Stellantis then prioritized vehicles circulating in geographical areas “where conditions favor the appearance of the problem, in particular for France: Guyana, Guadeloupe, , Réunion, Mayotte, New Caledonia”, detailed the government, specifying that this reminder proved very laborious.

In May 2023, Clément Beaune nevertheless asked his services “to relaunch all the manufacturers concerned by inviting them to conduct a new information campaign, by mail, telephone and sending electronic messages”.

The vehicles affected by the recall are vehicles registered several years ago, which may have changed owners several times, sometimes countries, or are no longer in circulation. The manufacturer therefore sometimes has difficulty contacting owners. And vehicle owners who were contacted did not bring the vehicles to the dealership to have the operation carried out…

The government, in May 2023

A dose of ammonium nitrate in the swelling process

As early as 2014, the American authorities revealed that certain airbags produced by the Japanese Takata did not offer all the safety guarantees. After the recall of several million vehicles worldwide, the Japanese equipment manufacturer paid a fine of one billion dollars to the States… before filing for bankruptcy.

In 2017, before a Michigan court, the Japanese equipment manufacturer admitted having, between 2000 and 2015, concealed the existence of a major defect in the inflating agents of its airbags, which were likely to explode unexpectedly by projecting fragments onto the driver or passenger.

According to experts, the possibly violent rupture of certain airbags from the equipment manufacturer is linked in particular to the use, in the inflation process, of a dose of ammonium nitrate. According to studies carried out after various accidents, the capsules, housing the inflation system, would not be sufficiently able to isolate the ammonium nitrate from external humidity, particularly when vehicles are subjected to significant changes. of temperature.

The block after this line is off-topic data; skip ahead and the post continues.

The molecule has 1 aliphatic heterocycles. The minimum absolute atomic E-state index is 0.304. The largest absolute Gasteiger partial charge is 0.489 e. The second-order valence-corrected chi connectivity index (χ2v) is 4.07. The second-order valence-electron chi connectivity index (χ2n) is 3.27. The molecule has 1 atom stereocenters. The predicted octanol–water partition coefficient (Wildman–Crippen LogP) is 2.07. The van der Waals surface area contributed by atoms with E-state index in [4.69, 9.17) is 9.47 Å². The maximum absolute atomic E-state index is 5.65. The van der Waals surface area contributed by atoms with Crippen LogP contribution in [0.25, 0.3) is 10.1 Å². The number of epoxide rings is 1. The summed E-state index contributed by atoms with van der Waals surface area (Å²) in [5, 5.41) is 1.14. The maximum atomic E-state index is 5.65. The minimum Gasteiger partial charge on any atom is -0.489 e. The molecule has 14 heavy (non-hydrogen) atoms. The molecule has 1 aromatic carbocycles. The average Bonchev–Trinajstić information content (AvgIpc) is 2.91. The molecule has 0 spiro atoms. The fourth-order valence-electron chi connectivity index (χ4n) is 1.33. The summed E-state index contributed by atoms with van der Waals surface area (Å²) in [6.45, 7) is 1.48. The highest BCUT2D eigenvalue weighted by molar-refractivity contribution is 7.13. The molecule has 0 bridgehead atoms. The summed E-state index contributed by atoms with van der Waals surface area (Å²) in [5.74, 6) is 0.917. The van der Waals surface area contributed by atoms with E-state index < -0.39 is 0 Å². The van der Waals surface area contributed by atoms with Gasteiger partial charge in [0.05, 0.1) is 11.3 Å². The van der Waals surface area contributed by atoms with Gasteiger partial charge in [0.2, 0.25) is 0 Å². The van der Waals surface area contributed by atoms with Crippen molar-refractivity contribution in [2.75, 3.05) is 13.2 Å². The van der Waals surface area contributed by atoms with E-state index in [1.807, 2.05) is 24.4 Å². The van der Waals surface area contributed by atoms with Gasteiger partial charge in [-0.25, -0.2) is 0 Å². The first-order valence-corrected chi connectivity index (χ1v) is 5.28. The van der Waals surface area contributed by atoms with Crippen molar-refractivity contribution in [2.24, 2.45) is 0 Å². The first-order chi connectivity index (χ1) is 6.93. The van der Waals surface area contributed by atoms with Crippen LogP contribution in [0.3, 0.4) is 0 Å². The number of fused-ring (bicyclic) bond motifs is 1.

By exploding violently after a minimal impact, or even for no apparent reason, airbags are doubly dangerous: not only do they cause the driver to lose control of the vehicle, but the impact is such that it can propel metal parts into the passenger compartment.

The bankruptcy of the Japanese automobile supplier Takata, which left behind billions of euros in debt, marked the most resounding bankruptcy of an industrialist in the history of post-war Japan.

Judicial information opened in France

In the 1970s, Takata offered car seats for children, then in 1987 the group positioned itself on airbags which it initially produced for Honda Motor before selling them to other manufacturers.

Honda, the equipment manufacturer’s first customer, launched an airbag recall in 2008, but it was not until 2014 that the affair came to light when the American Highway Safety Agency (NHTSA) was seized of the file after a series of incidents.

Ten years later, judicial investigations are now open in Guadeloupe in particular for “involuntary homicides” and “involuntary injuries with ITT less than and more than three months depending on the case, committed by inattention, negligence or breach of a safety obligation by a person or by legal entity”.